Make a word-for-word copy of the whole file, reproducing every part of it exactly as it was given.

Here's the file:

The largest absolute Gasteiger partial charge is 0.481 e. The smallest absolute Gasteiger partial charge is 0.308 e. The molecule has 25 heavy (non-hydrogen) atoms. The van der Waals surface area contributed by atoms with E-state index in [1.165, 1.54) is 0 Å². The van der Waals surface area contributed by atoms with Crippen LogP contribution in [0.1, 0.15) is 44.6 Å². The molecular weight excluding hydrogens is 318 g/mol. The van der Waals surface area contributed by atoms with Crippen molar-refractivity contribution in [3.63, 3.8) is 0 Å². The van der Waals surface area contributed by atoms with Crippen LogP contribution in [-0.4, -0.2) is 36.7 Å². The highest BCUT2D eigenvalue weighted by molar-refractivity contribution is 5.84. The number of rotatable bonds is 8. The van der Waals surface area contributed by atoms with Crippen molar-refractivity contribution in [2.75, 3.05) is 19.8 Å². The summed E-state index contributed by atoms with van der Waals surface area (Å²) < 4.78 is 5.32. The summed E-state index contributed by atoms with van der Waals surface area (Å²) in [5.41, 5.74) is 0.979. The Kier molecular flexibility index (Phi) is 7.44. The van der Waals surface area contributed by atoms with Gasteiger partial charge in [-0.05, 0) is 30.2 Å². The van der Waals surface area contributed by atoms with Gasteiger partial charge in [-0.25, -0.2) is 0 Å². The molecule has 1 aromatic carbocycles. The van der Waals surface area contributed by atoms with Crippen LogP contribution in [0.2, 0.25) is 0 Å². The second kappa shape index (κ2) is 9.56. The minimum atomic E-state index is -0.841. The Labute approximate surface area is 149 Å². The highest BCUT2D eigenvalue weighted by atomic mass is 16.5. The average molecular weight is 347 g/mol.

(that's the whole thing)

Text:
The largest absolute Gasteiger partial charge is 0.481 e. The smallest absolute Gasteiger partial charge is 0.308 e. The molecule has 25 heavy (non-hydrogen) atoms. The van der Waals surface area contributed by atoms with E-state index in [1.165, 1.54) is 0 Å². The van der Waals surface area contributed by atoms with Crippen LogP contribution in [0.1, 0.15) is 44.6 Å². The molecular weight excluding hydrogens is 318 g/mol. The van der Waals surface area contributed by atoms with Crippen molar-refractivity contribution in [3.63, 3.8) is 0 Å². The van der Waals surface area contributed by atoms with Crippen LogP contribution in [-0.4, -0.2) is 36.7 Å². The highest BCUT2D eigenvalue weighted by molar-refractivity contribution is 5.84. The number of rotatable bonds is 8. The van der Waals surface area contributed by atoms with Crippen molar-refractivity contribution in [2.75, 3.05) is 19.8 Å². The summed E-state index contributed by atoms with van der Waals surface area (Å²) < 4.78 is 5.32. The summed E-state index contributed by atoms with van der Waals surface area (Å²) in [5.41, 5.74) is 0.979. The Kier molecular flexibility index (Phi) is 7.44. The van der Waals surface area contributed by atoms with Gasteiger partial charge in [-0.05, 0) is 30.2 Å². The van der Waals surface area contributed by atoms with Gasteiger partial charge in [-0.25, -0.2) is 0 Å². The molecule has 1 aromatic carbocycles. The van der Waals surface area contributed by atoms with Crippen LogP contribution in [0.2, 0.25) is 0 Å². The second kappa shape index (κ2) is 9.56. The minimum atomic E-state index is -0.841. The Labute approximate surface area is 149 Å². The highest BCUT2D eigenvalue weighted by atomic mass is 16.5. The average molecular weight is 347 g/mol.